But an excellent dead drift is your baseline presentation. The induced take is a variation. And do not forget that a good induced take begins with a great dead drift. That is what is so often missed.
What can you do with a nymph when trout won’t eat it on a dead drift? That’s one of my favorite questions to ask die hard anglers.
The most frequent answer from anglers whom I respect is to go find another trout. Cover water. Stick with the dead drift and try to make it better. Don’t blame the fish. Instead, be critical of your dead drifts. Improve them. Then try putting that dead drift into different parts of the water column. What if none of that works? Try moving the fly. And go ahead, call it an induced take — especially if they start eating it.
Mistakes and Misunderstandings
Here are a few key points:
A good induced take should look natural. Lift two to six inches, or strip the same distance. And if you’re letting the flies swing out, remember that a real emerging nymph does not swim into the current as it lifts. It does not fight the current. It simply swims up and travels along with the river. So try to match that look, even if you’re lifting the nymph all the way to the top. This is a wet fly fisherman’s principle, and it’s the best thing that I carried over from my wet fly tactics into nymphing.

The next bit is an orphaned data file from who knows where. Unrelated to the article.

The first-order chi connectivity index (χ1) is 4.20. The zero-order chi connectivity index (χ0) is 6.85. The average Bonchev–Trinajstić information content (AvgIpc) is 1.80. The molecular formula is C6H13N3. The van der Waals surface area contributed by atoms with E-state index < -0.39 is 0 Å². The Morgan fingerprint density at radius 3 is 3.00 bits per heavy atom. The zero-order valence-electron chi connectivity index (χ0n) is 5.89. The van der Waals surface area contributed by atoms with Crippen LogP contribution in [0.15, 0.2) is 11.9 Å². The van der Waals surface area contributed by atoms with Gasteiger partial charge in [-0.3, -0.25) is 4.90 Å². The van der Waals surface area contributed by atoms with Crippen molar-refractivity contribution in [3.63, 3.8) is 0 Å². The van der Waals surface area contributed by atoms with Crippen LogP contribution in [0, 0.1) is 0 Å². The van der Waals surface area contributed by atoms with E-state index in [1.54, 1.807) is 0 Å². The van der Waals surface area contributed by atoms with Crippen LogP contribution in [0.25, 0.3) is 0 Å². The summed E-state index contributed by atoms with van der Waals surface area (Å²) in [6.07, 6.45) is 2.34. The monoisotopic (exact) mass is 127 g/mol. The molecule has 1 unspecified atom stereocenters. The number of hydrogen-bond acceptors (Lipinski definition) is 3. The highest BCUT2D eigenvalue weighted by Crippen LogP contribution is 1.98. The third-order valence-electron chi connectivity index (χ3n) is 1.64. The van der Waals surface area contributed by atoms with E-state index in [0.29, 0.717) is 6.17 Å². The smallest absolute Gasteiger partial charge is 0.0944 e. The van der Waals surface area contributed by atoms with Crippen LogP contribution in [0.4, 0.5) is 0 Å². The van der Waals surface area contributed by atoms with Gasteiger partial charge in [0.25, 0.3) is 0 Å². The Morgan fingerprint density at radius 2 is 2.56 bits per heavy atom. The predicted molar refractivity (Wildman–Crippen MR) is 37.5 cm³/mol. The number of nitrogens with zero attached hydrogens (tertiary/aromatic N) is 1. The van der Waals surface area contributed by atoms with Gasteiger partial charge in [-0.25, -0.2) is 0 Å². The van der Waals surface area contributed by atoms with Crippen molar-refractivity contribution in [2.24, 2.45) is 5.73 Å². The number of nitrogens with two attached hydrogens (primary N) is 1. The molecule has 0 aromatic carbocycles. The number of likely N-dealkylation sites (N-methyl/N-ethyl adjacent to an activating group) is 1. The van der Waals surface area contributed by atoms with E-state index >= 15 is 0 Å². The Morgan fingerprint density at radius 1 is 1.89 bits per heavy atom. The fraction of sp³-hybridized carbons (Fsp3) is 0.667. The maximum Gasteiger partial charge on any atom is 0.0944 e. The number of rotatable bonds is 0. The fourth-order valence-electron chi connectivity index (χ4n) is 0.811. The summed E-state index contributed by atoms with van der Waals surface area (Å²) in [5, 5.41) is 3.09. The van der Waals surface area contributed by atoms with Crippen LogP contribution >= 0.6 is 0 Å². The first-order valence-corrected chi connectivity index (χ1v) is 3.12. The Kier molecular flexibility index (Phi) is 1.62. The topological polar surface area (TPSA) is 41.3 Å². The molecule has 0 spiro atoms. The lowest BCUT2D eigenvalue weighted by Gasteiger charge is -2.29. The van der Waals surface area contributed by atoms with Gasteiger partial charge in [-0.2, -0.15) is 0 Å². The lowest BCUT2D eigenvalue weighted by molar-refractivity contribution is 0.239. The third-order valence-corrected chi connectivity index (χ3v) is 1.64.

It’s very difficult to move a nymph and then return to a dead drift. So once you’ve moved the nymph, it’s hard to stop moving the nymph because you have pure tension to the fly. This is easy to understand by watching what happens when you animate a dry fly in any decent current — most often it drags immediately after the animation.
Even the bugs with the best swimming ability probably aren’t swimming fast very often. My 40-yard dash time might be 5.5 seconds (probably not). But I spend most of my days at a walking or sitting pace — just dead-drifting through life.
The imperfections within our attempted dead drifts probably move our nymphs enough anyway. And accidental movement is more subtle — arguably more realistic — than overdoing an induced take.
Just because bugs are hatching doesn’t mean trout won’t eat a dead drift. You may pick up a few trout on a good lift. But you might catch twice as many, during the emergence, with a good dead drift at the right level.
Every so often, trout eat shiny stupid things. So it’s a good idea to mix in speedy lifts and long jigs when the trout say no to what we think should work.
Always understand the trout you are fishing for. Stocked trout, club trout or eager trout that populate infertile streams may eat a moving nymph a lot more than a dead drift. But don’t take that feedback too far. Don’t expect wild trout or selective fish to do the same.
Induce With Restraint
Overall, many of the anglers I meet make far too much of the induced take on a nymph.
So, develop the ability to move the nymph out of a dead drift in a few different ways. Use the induced take occasionally — until trout seem to prefer it. Then use it primarily, within that brief window of time.
If movement on the nymph is not clearly the trout’s preference, then return to dead drifts as the baseline, because moving the nymph probably looks like bad drag most times, giving trout just cause for refusal.
Fish hard, friends.
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Enjoy the day.